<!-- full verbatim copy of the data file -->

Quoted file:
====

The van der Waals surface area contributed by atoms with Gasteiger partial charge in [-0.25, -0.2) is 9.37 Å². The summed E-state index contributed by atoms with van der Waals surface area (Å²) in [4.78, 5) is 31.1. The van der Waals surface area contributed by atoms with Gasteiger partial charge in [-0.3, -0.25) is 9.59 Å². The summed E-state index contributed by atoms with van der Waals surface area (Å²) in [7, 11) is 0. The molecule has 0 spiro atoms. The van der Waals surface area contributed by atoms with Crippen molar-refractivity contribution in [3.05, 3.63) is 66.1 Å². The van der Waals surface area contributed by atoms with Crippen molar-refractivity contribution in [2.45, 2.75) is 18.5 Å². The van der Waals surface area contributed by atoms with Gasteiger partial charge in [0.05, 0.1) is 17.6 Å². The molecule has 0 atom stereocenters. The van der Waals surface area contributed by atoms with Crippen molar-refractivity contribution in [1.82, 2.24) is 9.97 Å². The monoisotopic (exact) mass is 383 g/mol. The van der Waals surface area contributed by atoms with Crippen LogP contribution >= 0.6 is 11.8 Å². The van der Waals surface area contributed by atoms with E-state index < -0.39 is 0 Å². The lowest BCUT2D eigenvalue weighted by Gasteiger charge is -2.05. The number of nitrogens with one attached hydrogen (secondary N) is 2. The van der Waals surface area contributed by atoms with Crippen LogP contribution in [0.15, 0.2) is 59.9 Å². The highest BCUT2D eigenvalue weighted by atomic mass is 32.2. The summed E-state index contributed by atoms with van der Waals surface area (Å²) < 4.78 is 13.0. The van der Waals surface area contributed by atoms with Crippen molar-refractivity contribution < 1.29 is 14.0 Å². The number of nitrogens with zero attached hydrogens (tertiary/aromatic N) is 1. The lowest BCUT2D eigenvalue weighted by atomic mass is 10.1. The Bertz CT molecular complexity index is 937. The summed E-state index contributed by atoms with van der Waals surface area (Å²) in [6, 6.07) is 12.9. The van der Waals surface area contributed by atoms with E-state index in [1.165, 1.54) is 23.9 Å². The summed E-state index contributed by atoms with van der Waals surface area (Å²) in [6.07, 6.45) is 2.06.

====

The van der Waals surface area contributed by atoms with Gasteiger partial charge in [-0.25, -0.2) is 9.37 Å². The summed E-state index contributed by atoms with van der Waals surface area (Å²) in [4.78, 5) is 31.1. The van der Waals surface area contributed by atoms with Gasteiger partial charge in [-0.3, -0.25) is 9.59 Å². The summed E-state index contributed by atoms with van der Waals surface area (Å²) in [7, 11) is 0. The molecule has 0 spiro atoms. The van der Waals surface area contributed by atoms with Crippen molar-refractivity contribution in [3.05, 3.63) is 66.1 Å². The van der Waals surface area contributed by atoms with Crippen molar-refractivity contribution in [2.45, 2.75) is 18.5 Å². The van der Waals surface area contributed by atoms with Gasteiger partial charge in [0.05, 0.1) is 17.6 Å². The molecule has 0 atom stereocenters. The van der Waals surface area contributed by atoms with Crippen molar-refractivity contribution in [1.82, 2.24) is 9.97 Å². The monoisotopic (exact) mass is 383 g/mol. The van der Waals surface area contributed by atoms with Crippen LogP contribution >= 0.6 is 11.8 Å². The van der Waals surface area contributed by atoms with E-state index < -0.39 is 0 Å². The lowest BCUT2D eigenvalue weighted by Gasteiger charge is -2.05. The number of nitrogens with one attached hydrogen (secondary N) is 2. The van der Waals surface area contributed by atoms with Crippen LogP contribution in [0.15, 0.2) is 59.9 Å². The highest BCUT2D eigenvalue weighted by atomic mass is 32.2. The summed E-state index contributed by atoms with van der Waals surface area (Å²) < 4.78 is 13.0. The van der Waals surface area contributed by atoms with Crippen molar-refractivity contribution < 1.29 is 14.0 Å². The number of nitrogens with zero attached hydrogens (tertiary/aromatic N) is 1. The lowest BCUT2D eigenvalue weighted by atomic mass is 10.1. The Bertz CT molecular complexity index is 937. The summed E-state index contributed by atoms with van der Waals surface area (Å²) in [6, 6.07) is 12.9. The van der Waals surface area contributed by atoms with E-state index in [1.165, 1.54) is 23.9 Å². The summed E-state index contributed by atoms with van der Waals surface area (Å²) in [6.07, 6.45) is 2.06.